He set up camp in the freezing weather and used sled dogs instead of the Siberian ponies others had tried. On December 14 of 1911 he was the first person to reach the South Pole. After three days of recording findings, he safely made it back to base camp.

He spent the remainder of his life writing about his journeys and flying over the North Pole in both planes and blimps. He disappeared in an aerial crash while trying to save a fellow explorer.
7. Meriwether Lewis: This soldier and explorer teamed up with his friend William Clark and, at the behest of Thomas Jefferson, explored the area west of the Mississippi River. What was Lewis' goal while on this grand and dangerous adventure?

Answer: Collect examples of animals and plants

Lewis was born in 1774 in Virginia and soon joined the local militia where he met and befriended William Clark. In 1801, he joined the staff of President Thomas Jefferson as his secretary and in 1803 was asked by the president to explore the new lands acquired by the Louisiana Purchase. Lewis asked his friend Clark to join him and they began their quest in 1804. Lewis, in particular, set as his goal to gain as much information and samples of the local flora and fauna during this time.

The group, aided by local natives such as Sacagawea, faced many dangers.

In 1805, they reached the Pacific Ocean and spent the winter in Oregon. In 1806, the duo split and headed back to the east coast. Lewis brought back to Jefferson a detailed journal and many samples of his findings.

He was given a generous stipend and named governor of the Louisiana territory. Unfortunately, he fell into a deep depression and committed suicide in 1809. His findings had not only fulfilled his duties to his president but went a long way to opening people's eyes to this new great land area.
8. Gertrude Bell: This British woman was an explorer, an archaeologist, a politician, and an author. Throughout her adventurous life, she had a goal to preserve the culture of a particular country and to let others know about the area. Once known as part of Mesopotamia, what is this country today?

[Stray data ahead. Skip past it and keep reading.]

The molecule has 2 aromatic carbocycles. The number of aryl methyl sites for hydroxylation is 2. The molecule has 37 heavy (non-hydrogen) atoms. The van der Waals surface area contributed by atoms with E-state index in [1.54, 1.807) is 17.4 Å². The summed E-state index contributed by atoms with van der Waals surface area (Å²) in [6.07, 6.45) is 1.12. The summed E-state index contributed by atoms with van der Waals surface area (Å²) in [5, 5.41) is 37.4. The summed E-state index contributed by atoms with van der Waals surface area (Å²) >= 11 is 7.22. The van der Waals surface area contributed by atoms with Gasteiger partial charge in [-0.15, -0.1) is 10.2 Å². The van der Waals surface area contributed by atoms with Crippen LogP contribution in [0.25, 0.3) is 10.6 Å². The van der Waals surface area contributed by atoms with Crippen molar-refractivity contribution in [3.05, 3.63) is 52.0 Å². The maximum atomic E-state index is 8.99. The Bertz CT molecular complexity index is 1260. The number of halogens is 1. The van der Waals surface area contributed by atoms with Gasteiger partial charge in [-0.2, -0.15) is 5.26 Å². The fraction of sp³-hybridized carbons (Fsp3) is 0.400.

Answer: Iraq

Bell was born in 1868 in Durham, England. She was one of a handful of women to graduate in 1887 from Oxford University with a degree in modern history. In 1892 she visited Iran to visit her relatives there and learned Arabic while beginning her love of the Middle East. By 1899, she was also doing archaeology across the area and into Greece and began writing books about her findings.

In the meantime, she was also heavily involved in mountain climbing. She conquered many peaks and, at one point, spent over 48 hours hanging onto a rope in a blizzard while fighting frostbite! During WWI, Bell aided Britain in gaining support of Arabs in the fight.

After the war ended, she worked in a supporting role helping create the new government of Iraq. Gertrude Bell's goal had always been to help preserve the culture of this area of the country and by the 1920s had created the Iraq Museum and laws to protect excavation preservation.

She died in 1926 while cataloguing her work.
9. Samuel de Champlain: This French explorer and geographer helped introduce the world to Canada and its peoples. During his multiple trips to the country, what industry was he focusing on as his goal to make France dominate in the field?

Answer: Fur trapping and trading

Samuel de Champlain was born in 1574 in Brouage, France and began sailing the seas with his uncle at a young age. By 1601, he was a geographer to the royal court and made his first expedition to Canada where he made numerous notes and journals about the area around Montreal.

He began to focus on how to utilize the Canadian area to aid the French in the lucrative fur trade. In 1608, he led an expedition to create a fort which would later become Quebec. Whereas he alienated the Iroquois natives, he was very friendly with the Huron natives and lived with them for a while in 1615.

He moved back to France and wrote about his travels. After marrying, he traveled back to Quebec where he acted as a ruler of this area known as New France. He died in 1635 on Christmas Day with the knowledge that his city was starting to become the hub of the French fur trading industry.
10. Neil Armstrong: This pilot was an explorer whose goal was to be the first person to step on land that was not even part of Earth. In 1969, on what celestial body did he accomplish that mission?

Answer: Earth's moon

Armstrong was born in Ohio in 1930 and had his pilot's license by the time he was 16 years old. He used that training in the Navy and flew over 75 air missions in the Korean War. After the conflict, he went to work for NASA where he was a test pilot for multiple high speed aircraft. By 1962, encouraged by his wife and children, he joined the astronaut program within NASA.

In 1969 he teamed up with Michael Collins and "Buzz" Aldrin on the first manned mission to Earth's moon. On July 20 of that year, Neil Armstrong was the first man step on the moon where he achieved his dream, collected samples, and took photographs.

In later years, he served as a professor at the University of Cincinnati and tended to avoid publicity. He died of heart complications in 2012 and people around the world lauded this man who literally explored new worlds.
Source: Author stephgm67